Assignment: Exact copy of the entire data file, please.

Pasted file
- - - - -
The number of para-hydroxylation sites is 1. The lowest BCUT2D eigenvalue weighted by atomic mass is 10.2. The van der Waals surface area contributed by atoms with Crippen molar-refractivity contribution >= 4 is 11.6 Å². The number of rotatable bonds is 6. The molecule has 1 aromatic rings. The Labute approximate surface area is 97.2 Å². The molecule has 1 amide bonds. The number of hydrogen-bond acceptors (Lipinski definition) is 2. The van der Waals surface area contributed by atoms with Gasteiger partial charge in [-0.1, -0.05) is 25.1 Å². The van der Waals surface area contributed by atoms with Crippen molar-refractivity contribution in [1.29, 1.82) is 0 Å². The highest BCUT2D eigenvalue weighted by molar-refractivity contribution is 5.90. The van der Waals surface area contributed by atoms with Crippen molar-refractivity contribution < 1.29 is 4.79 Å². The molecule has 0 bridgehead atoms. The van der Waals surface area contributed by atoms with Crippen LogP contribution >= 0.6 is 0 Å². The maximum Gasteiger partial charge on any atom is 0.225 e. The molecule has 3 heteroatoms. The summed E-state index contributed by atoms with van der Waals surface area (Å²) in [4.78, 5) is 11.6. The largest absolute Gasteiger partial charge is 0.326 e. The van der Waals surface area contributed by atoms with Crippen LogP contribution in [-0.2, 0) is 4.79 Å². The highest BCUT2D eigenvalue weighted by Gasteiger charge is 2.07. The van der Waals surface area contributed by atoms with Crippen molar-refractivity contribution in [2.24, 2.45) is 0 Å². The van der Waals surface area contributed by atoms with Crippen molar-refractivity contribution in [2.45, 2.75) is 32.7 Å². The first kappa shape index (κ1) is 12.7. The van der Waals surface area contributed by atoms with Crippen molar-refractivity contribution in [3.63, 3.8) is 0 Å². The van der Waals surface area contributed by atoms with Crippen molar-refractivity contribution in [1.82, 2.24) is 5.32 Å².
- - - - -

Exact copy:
The number of para-hydroxylation sites is 1. The lowest BCUT2D eigenvalue weighted by atomic mass is 10.2. The van der Waals surface area contributed by atoms with Crippen molar-refractivity contribution >= 4 is 11.6 Å². The number of rotatable bonds is 6. The molecule has 1 aromatic rings. The Labute approximate surface area is 97.2 Å². The molecule has 1 amide bonds. The number of hydrogen-bond acceptors (Lipinski definition) is 2. The van der Waals surface area contributed by atoms with Gasteiger partial charge in [-0.1, -0.05) is 25.1 Å². The van der Waals surface area contributed by atoms with Crippen molar-refractivity contribution in [1.29, 1.82) is 0 Å². The highest BCUT2D eigenvalue weighted by molar-refractivity contribution is 5.90. The van der Waals surface area contributed by atoms with Crippen molar-refractivity contribution < 1.29 is 4.79 Å². The molecule has 0 bridgehead atoms. The van der Waals surface area contributed by atoms with Crippen LogP contribution >= 0.6 is 0 Å². The maximum Gasteiger partial charge on any atom is 0.225 e. The molecule has 3 heteroatoms. The summed E-state index contributed by atoms with van der Waals surface area (Å²) in [4.78, 5) is 11.6. The largest absolute Gasteiger partial charge is 0.326 e. The van der Waals surface area contributed by atoms with Crippen LogP contribution in [-0.2, 0) is 4.79 Å². The highest BCUT2D eigenvalue weighted by Gasteiger charge is 2.07. The van der Waals surface area contributed by atoms with Crippen molar-refractivity contribution in [2.24, 2.45) is 0 Å². The van der Waals surface area contributed by atoms with Crippen molar-refractivity contribution in [2.45, 2.75) is 32.7 Å². The first kappa shape index (κ1) is 12.7. The van der Waals surface area contributed by atoms with Crippen molar-refractivity contribution in [3.63, 3.8) is 0 Å². The van der Waals surface area contributed by atoms with Crippen molar-refractivity contribution in [1.82, 2.24) is 5.32 Å².